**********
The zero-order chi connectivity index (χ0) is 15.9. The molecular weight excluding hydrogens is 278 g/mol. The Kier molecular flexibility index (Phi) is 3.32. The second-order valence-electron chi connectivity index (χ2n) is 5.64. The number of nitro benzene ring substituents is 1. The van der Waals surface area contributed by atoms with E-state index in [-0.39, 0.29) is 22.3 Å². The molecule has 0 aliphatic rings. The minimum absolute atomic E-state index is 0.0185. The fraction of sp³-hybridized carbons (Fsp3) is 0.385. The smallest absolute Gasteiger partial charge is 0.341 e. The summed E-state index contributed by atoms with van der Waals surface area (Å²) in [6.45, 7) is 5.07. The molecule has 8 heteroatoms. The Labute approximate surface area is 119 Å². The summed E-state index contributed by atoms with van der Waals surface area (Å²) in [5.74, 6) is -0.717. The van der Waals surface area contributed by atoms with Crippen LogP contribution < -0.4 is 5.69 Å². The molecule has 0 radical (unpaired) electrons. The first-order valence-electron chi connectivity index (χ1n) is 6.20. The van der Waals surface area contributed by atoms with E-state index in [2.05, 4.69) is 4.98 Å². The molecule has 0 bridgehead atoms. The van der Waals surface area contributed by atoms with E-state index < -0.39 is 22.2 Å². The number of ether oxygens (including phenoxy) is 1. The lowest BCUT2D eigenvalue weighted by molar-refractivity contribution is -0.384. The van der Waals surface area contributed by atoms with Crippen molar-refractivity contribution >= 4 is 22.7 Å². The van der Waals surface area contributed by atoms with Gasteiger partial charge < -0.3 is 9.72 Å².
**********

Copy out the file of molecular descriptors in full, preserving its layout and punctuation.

The zero-order chi connectivity index (χ0) is 15.9. The molecular weight excluding hydrogens is 278 g/mol. The Kier molecular flexibility index (Phi) is 3.32. The second-order valence-electron chi connectivity index (χ2n) is 5.64. The number of nitro benzene ring substituents is 1. The van der Waals surface area contributed by atoms with E-state index in [-0.39, 0.29) is 22.3 Å². The molecule has 0 aliphatic rings. The minimum absolute atomic E-state index is 0.0185. The fraction of sp³-hybridized carbons (Fsp3) is 0.385. The smallest absolute Gasteiger partial charge is 0.341 e. The summed E-state index contributed by atoms with van der Waals surface area (Å²) in [6.45, 7) is 5.07. The molecule has 8 heteroatoms. The Labute approximate surface area is 119 Å². The summed E-state index contributed by atoms with van der Waals surface area (Å²) in [5.74, 6) is -0.717. The van der Waals surface area contributed by atoms with Crippen LogP contribution < -0.4 is 5.69 Å². The molecule has 0 radical (unpaired) electrons. The first-order valence-electron chi connectivity index (χ1n) is 6.20. The van der Waals surface area contributed by atoms with E-state index in [2.05, 4.69) is 4.98 Å². The molecule has 0 bridgehead atoms. The van der Waals surface area contributed by atoms with E-state index < -0.39 is 22.2 Å². The number of ether oxygens (including phenoxy) is 1. The lowest BCUT2D eigenvalue weighted by molar-refractivity contribution is -0.384. The van der Waals surface area contributed by atoms with Crippen molar-refractivity contribution >= 4 is 22.7 Å². The van der Waals surface area contributed by atoms with Gasteiger partial charge < -0.3 is 9.72 Å².